For extraordinary heroism in action on 5 and 6 April 1945, near Viareggio, Italy. Then Second Lieutenant Baker demonstrated outstanding courage and leadership in destroying enemy installations, personnel and equipment during his company's attack against a strongly entrenched enemy in mountainous terrain. When his company was stopped by the concentration of fire from several machine gun emplacements, he crawled to one position and destroyed it, killing three Germans. Continuing forward, he attacked and enemy observation post and killed two occupants. With the aid of one of his men, Lieutenant Baker attacked two more machine gun nests, killing or wounding the four enemy soldiers occupying these positions. He then covered the evacuation of the wounded personnel of his company by occupying an exposed position and drawing the enemy's fire. On the following night Lieutenant Baker voluntarily led a battalion advance through enemy mine fields and heavy fire toward the division objective. Second Lieutenant Baker's fighting spirit and daring leadership were an inspiration to his men and exemplify the highest traditions of the Armed Forces.
Well, I missed something too. In 25 years in the Army he went from 2ND LT to only 1ST LT?
Family invited back:
Saw the error of their ways, maybe.
He was black, in the late 40's through late 60's, long before they came up with the "move up or move out" doctrine.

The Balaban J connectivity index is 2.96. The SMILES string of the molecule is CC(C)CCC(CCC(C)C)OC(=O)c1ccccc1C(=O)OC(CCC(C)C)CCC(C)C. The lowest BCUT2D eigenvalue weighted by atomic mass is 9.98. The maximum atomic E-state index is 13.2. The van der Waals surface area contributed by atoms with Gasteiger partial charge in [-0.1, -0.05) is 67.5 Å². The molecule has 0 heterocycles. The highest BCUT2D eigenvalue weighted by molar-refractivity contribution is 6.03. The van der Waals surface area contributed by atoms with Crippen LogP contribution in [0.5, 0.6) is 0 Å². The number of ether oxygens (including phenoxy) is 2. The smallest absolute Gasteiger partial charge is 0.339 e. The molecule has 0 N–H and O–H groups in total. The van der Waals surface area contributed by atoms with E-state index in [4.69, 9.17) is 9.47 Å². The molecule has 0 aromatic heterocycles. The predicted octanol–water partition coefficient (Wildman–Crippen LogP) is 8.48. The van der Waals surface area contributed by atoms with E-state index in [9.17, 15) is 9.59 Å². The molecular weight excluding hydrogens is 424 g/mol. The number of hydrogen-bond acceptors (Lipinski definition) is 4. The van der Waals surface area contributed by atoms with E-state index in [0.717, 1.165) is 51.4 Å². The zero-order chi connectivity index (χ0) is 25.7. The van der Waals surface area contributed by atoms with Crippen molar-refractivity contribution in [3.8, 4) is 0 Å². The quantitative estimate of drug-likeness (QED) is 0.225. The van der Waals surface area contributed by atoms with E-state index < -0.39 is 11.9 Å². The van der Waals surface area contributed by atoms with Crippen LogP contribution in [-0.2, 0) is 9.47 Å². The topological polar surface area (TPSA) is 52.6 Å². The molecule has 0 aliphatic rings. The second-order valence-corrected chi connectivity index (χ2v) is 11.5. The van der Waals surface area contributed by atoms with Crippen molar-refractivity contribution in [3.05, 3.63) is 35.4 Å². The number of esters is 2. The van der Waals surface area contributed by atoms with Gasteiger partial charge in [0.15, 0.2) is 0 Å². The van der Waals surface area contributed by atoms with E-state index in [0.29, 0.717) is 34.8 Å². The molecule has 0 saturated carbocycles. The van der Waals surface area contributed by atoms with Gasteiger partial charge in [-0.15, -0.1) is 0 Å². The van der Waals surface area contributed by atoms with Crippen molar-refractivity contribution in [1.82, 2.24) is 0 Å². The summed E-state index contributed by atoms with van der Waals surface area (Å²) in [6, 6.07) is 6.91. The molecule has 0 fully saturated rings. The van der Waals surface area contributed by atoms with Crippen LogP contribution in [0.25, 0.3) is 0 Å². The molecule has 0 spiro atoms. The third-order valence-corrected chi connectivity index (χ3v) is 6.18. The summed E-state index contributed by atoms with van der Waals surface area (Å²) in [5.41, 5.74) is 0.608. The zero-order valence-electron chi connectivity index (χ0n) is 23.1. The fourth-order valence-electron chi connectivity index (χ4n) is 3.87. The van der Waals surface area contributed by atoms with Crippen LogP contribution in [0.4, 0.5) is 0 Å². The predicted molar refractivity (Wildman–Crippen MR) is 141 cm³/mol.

Being black at that time was two strikes.
The MoH implies he wasn't lazy or incompetent.
Maybe he just liked doing what he did.
Yo, Brock, I spent 7 and a half years as a buck sergeant. Vietnam force meltdown. Got sent to the E-6 board and promoted by a black major named Washington. Funny how life takes a turn. There seemed to me to be two kinds of black soldiers in the Army. Good as gold, and worthless.
Yo, Brock, I spent 7 and a half years as a buck sergeant. Vietnam force meltdown.
What a difference before the meltdown! I made E-5 in 13 months and would have gotten E-6 at 31 months if I had reenlisted (1969), but instead took the *Civil Service entrance exam in Cholon and went to work for Navy OICC in Saigon as a civilian instead.
*Back in the dark ages when you actually had to prove you had the smarts to get in........
my dad spent 29 years in the seabees and retired as an e-5/EO2.
he "passed but not advanced" 19 times. they just didn't have any open billets for EO1's.
it wasn't a big deal to him. he was doing what he loved, and he had as much responsibility as he wanted.
I grew up in St. Maries. Great people, your average small town. I moved shortly after Mr. Baker moved there, but my dad knew him and liked him. Said he was a "helluva nice guy." High praise from Dad ;-)
It doesn't surprise me that they fixed up the house. They also held fundraisers to help Mrs. Baker and the family go to Arlington.
BTW, there are few (if any) blacks in St. Maries. There have been a few minorities over the years, and all were accepted into the community just like anyone would be (unless they were a-holes- of any color). As long as you are friendly, the townsfolk will be friendly in return. Golden Rule applies.
Bigots, clinging to their guns and religion (as they work to help a black man's widow, like they would help anyone who needed it). /s
Post a Comment